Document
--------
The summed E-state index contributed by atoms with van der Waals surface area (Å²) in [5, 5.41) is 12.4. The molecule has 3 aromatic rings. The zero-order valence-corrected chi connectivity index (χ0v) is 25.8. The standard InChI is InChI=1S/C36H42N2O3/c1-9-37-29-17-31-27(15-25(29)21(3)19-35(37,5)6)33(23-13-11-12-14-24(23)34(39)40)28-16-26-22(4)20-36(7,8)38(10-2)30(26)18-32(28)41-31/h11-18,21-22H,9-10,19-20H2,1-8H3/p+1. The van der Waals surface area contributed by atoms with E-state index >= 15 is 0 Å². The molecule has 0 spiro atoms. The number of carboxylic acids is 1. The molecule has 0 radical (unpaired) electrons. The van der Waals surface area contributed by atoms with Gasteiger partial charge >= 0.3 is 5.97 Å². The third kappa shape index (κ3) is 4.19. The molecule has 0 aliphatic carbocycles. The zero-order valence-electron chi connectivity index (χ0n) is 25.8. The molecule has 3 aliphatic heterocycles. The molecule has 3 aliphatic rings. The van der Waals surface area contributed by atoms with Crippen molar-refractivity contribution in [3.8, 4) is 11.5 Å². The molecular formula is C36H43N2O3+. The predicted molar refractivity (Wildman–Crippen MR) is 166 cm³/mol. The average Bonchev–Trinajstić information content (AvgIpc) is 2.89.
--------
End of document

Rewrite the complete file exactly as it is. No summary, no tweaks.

The summed E-state index contributed by atoms with van der Waals surface area (Å²) in [5, 5.41) is 12.4. The molecule has 3 aromatic rings. The zero-order valence-corrected chi connectivity index (χ0v) is 25.8. The standard InChI is InChI=1S/C36H42N2O3/c1-9-37-29-17-31-27(15-25(29)21(3)19-35(37,5)6)33(23-13-11-12-14-24(23)34(39)40)28-16-26-22(4)20-36(7,8)38(10-2)30(26)18-32(28)41-31/h11-18,21-22H,9-10,19-20H2,1-8H3/p+1. The van der Waals surface area contributed by atoms with E-state index >= 15 is 0 Å². The molecule has 0 spiro atoms. The number of carboxylic acids is 1. The molecule has 0 radical (unpaired) electrons. The van der Waals surface area contributed by atoms with Gasteiger partial charge >= 0.3 is 5.97 Å². The third kappa shape index (κ3) is 4.19. The molecule has 0 aliphatic carbocycles. The zero-order valence-electron chi connectivity index (χ0n) is 25.8. The molecule has 3 aliphatic heterocycles. The molecule has 3 aliphatic rings. The van der Waals surface area contributed by atoms with Crippen molar-refractivity contribution in [3.8, 4) is 11.5 Å². The molecular formula is C36H43N2O3+. The predicted molar refractivity (Wildman–Crippen MR) is 166 cm³/mol. The average Bonchev–Trinajstić information content (AvgIpc) is 2.89.